- MoneyGram has announced a non-custodial wallet to simplify fund transfers between fiat and USDC, building upon its Stellar partnership
- This development marks MoneyGram’s entry into the crypto wallet space and builds upon its four-plus years in the sector
- The wallet includes KYC checks to ensure regulatory compliance
Global payments platform MoneyGram is set to launch a non-custodial wallet aimed at simplifying the movement of funds between fiat currency and USDC. MoneyGram’s move into the crypto space builds upon its partnership with the Stellar blockchain to power this new wallet and allows it to plant a firmer foot into the crypto world. The new wallet will be non-custodial but will have ‘know your customer’ checks to ensure it complies with financial regulations.
Four Years in the Game
MoneyGram has been working on blockchain-based remittance solutions for at least four years having initially teamed up with Ripple to trial international payments on crypto rails. Since then it has expanded hugely, teaming up with USDC and Stellar to bring its plans to fruition, which now includes a non-custodial wallet.
MoneyGram’s traditional money transfer service typically requires users to specify a destination for their funds, leaving them with limited options for holding funds in between transactions. This limitation stems from constraints within the global banking system. MoneyGram’s non-custodial wallet addresses this challenge by allowing users to deposit cash and hold it as USDC, giving them the flexibility to decide when to convert it into another currency.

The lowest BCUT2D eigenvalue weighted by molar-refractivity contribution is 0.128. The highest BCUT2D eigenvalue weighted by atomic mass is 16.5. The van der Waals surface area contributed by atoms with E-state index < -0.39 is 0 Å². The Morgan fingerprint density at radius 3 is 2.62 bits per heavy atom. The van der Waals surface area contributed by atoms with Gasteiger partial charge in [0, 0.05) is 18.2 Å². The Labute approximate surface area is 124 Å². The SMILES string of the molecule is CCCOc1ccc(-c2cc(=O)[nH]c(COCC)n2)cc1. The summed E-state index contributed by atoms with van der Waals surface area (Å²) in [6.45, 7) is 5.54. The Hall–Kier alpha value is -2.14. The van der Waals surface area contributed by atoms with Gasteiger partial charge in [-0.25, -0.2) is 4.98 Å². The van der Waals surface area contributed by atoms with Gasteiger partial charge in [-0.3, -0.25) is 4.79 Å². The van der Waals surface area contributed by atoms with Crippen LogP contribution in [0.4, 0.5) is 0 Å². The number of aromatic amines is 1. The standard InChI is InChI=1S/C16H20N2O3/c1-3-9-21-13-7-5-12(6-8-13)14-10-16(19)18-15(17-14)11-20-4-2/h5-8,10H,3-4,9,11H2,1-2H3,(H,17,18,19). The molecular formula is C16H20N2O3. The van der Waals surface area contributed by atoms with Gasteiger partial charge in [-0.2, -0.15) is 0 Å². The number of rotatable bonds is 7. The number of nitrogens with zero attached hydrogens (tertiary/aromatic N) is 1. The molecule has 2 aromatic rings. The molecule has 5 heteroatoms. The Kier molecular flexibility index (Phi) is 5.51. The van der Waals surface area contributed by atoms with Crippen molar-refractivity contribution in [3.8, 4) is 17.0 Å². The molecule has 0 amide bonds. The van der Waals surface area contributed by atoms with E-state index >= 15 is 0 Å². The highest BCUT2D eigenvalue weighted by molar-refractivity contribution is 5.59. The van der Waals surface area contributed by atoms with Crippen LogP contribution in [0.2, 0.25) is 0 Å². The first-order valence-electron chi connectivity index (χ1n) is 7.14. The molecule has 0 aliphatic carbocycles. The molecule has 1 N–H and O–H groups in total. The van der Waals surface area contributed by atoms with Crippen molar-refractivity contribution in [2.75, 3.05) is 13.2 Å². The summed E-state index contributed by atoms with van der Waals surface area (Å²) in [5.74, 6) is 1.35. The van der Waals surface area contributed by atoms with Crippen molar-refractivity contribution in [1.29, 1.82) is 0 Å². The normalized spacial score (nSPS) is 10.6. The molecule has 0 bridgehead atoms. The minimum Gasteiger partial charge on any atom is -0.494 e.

Non-custodial Wallet Will Still Have KYC
Unlike many non-custodial wallets, which grant users full control over their funds, MoneyGram’s product will impose know your customer requirements and will only be compatible with other MoneyGram wallets. While this may limit its integration with the broader crypto ecosystem, it also shields MoneyGram from the regulatory uncertainties often associated with DeFi products.
Remittance companies like MoneyGram and Western Union have been known for their high fees, but MoneyGram has been actively working to reduce costs. The company claims that its average global consumer cost is around 3%, lower than the industry average of 6.3% reported by the World Bank. Digital transactions, the company says, tend to be under 1%, making it competitive with other crypto-powered remittance services like Mexico’s Bitso.
Initially, the non-custodial wallet will be available in countries with the capacity for digital KYC processes, which currently includes approximately 40 nations.